Photo courtesy of:

Saturday, November 8, 2008

My Foot Type?

I wrote something about runners who are pronator, supinator and neutral in one of my previous blogs and a friend of mine still admitted being unable to totally comprehend the whole concept.

Then I got to read about this once again in The Complete Running Manual and learned a more practical way of finding out if you are a pronator, supinator or neutral.

Go to your bathroom, wet your feet and then leave an imprint on your bathmat. I have a bathmat which has the fabric of a bath towel just like those that you find in five-star hotels. Don't think I bought it for a fortune at Rustan's though or somewhere like Bed, Bath and Beyond. I bought these inexpensive bathmats from Puregold for less than P150. Anyway, before I get sidetracked, let me get back to the foot imprint. With your wet feet, leave an imprint on your bathmat and check from the images above which one resembles your imprint the most. The one on the extreme left is a pronator. The one in the middle is a neutral and the one on the extreme right is a supinator. Easy does it!

Now, let me get back to Puregold... my friend recently told me that they sell sports drinks there in packs at a discount. So you might want to drop by that big store one of these days. I have to stop making all these Puregold endorsements though before I get tagged as a discountrunner. But just between us, I don't mind being branded as one. The only thing that you can't make me buy is a P900 Nike-imitation at Greenhills. I am telling you, you may save a lot from that running shoes but getting an injury because of improper footwear will cost you more in rehabilitation or surgery.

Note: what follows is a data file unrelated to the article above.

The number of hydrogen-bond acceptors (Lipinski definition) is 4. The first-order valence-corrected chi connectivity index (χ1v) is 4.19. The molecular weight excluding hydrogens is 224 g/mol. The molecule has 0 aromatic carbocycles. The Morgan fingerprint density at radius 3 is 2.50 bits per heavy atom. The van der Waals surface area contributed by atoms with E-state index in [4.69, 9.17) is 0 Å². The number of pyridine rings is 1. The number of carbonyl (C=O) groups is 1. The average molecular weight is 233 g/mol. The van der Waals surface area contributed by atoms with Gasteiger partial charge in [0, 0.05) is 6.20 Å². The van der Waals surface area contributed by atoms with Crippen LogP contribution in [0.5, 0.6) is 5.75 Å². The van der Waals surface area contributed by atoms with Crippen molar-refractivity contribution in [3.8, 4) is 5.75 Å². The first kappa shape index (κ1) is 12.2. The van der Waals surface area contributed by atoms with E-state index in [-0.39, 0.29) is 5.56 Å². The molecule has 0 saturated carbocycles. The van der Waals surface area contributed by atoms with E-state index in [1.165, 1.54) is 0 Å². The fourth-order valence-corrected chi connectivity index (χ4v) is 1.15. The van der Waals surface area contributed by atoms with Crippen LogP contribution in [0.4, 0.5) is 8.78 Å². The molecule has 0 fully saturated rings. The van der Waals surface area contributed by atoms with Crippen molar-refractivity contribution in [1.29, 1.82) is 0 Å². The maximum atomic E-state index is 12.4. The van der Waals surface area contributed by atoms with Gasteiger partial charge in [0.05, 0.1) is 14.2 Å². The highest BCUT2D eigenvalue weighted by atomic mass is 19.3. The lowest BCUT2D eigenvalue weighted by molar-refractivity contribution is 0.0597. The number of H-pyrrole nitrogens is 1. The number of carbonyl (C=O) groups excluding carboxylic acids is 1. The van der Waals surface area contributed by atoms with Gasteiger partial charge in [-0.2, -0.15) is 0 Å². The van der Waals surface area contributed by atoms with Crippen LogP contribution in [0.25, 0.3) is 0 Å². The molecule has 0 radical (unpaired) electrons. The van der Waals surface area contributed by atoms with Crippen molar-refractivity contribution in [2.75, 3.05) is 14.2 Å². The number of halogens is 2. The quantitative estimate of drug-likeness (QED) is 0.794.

Thursday, November 6, 2008

The Ultramarathon Man

My husband and I went to R.O.X. Tuesday night to register for the UNICEF Walk on the Child's Side 2008. For the first time, we also registered other family members like my 8-year old daughter, my mother-in-law, my aunt and her son for the 2-km Walk. When I went to the Backpacker's area, I once again saw the book The Ultramarathon Man and urged my husband that we pass by Fully Booked to look for this particular book. We were to leave for Cagayan de Oro for a business meeting the next day and I wanted to have a reading material which will occupy me during the plane ride.

Fortunately, I found one copy of this book at Fully Booked. It was a such a lucky find. This is a one-of-a-kind book on running and will really inspire you to do more than what you are doing now. It opens your mind to your vast possibilities and potentials. It is just amazing. The one and a half plane ride passed by so quickly as I was caught up by the adventures of ultramarathonman Dean Karnazes. When we landed in CDO, I spent the short rest time in the hotel covering some more of the pages of this funny, heart-stopping and very inspiring book. After lunch, the business meeting 'interfered' with my reading and I was only able to pick up the book again to cover the final few pages after midnight when our hosts drove us back to the hotel. I still had a couple of minutes left while waiting for my turn to use the bathroom. What I missed in running, being unable to run for these past 3 days, I completely made up for with reading. I was able to finish the 292-paged book in just a few hours which I think, makes me an ultramarathon reader.